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Is there an association between long-term antibiotics for acne and subsequent infection sequelae and antimicrobial resistance? A systematic review

Bhate, K; Lin, L-Y; Barbieri, JS; Leyrat, C; Hopkins, S; Stabler, R; Shallcross, L; ... Sinnott, S-J; + view all (2021) Is there an association between long-term antibiotics for acne and subsequent infection sequelae and antimicrobial resistance? A systematic review. British Journal of General Practice 10.3399/BJGPO.2020.0181. (In press). Green open access

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Abstract

BACKGROUND: Antimicrobial resistance (AMR) is a global health priority. Acne vulgaris is a common skin condition for which antibiotic use ranges from a few months to years of daily exposure. AIM: To systemically search for and synthesise evidence on the risk of treatment-resistant infections, and other evidence of AMR, following long-term oral antibiotic use for acne. DESIGN & SETTING: Embase, MEDLINE, Cochrane and Web of Science databases were searched using MeSH, EMTREE or other relevant terms and following a pre-registered protocol. METHOD: Search strategies were developed with a librarian and run in July 2019. All searches date from database inception. The primary outcome was antibiotic treatment failure or infection caused by a resistant organism. Secondary outcomes included detection of resistant organisms without an infection, rate of infection, or changes to flora. RESULTS: 6,996 records were identified. 73 full-text articles were shortlisted for full review, of which five were included. Two investigated rates of infection and three resistance or changes to microbial flora. Three studies had 35 or fewer participants (range 20-118,496). Three studies had a 'serious' or 'high' risk of bias, one 'moderate' and one a 'low' risk of bias. We found weak evidence for an association between antibiotic use for acne and subsequent increased rates of upper respiratory-tract infections and pharyngitis. CONCLUSION: There is a lack of high-quality evidence on the relationship between oral antibiotics for acne treatment and subsequent AMR sequelae. This needs to be urgently addressed with rigorously conducted studies.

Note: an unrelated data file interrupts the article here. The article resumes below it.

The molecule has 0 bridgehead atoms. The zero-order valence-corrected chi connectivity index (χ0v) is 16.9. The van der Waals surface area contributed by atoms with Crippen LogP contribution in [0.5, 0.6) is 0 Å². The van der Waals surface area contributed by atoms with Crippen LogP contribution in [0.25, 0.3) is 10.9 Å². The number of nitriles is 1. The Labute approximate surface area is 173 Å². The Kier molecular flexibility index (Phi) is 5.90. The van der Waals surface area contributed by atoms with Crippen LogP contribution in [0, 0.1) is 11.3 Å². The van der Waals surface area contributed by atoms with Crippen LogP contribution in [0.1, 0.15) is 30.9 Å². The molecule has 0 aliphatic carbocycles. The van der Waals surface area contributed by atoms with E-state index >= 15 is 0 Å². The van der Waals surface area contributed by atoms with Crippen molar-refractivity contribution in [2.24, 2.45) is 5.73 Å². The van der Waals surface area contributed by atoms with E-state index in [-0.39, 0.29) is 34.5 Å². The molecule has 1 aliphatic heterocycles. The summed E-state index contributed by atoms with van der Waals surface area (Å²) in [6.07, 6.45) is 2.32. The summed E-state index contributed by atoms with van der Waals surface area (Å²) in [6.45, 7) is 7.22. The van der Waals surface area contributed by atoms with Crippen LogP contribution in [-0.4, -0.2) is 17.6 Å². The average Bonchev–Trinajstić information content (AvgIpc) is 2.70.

Type: Article
Title: Is there an association between long-term antibiotics for acne and subsequent infection sequelae and antimicrobial resistance? A systematic review
Location: England
Open access status: An open access version is available from UCL Discovery
DOI: 10.3399/BJGPO.2020.0181
Publisher version: https://doi.org/10.3399/BJGPO.2020.0181
Language: English
Additional information: Copyright © 2021, The Authors. This article is Open Access: CC BY license (https://creativecommons.org/licenses/by/4.0/).
Keywords: Acne vulgaris, antibiotic, antimicrobial resistance, dihydrofolate reductase inhibitor, macrolide, tetracycline
UCL classification: UCL
UCL > Provost and Vice Provost Offices > School of Life and Medical Sciences
UCL > Provost and Vice Provost Offices > School of Life and Medical Sciences > Faculty of Medical Sciences
UCL > Provost and Vice Provost Offices > School of Life and Medical Sciences > Faculty of Medical Sciences > Div of Infection and Immunity
UCL > Provost and Vice Provost Offices > School of Life and Medical Sciences > Faculty of Population Health Sciences
UCL > Provost and Vice Provost Offices > School of Life and Medical Sciences > Faculty of Population Health Sciences > Institute of Health Informatics
URI: https://discovery.ucl.ac.uk/id/eprint/10123603
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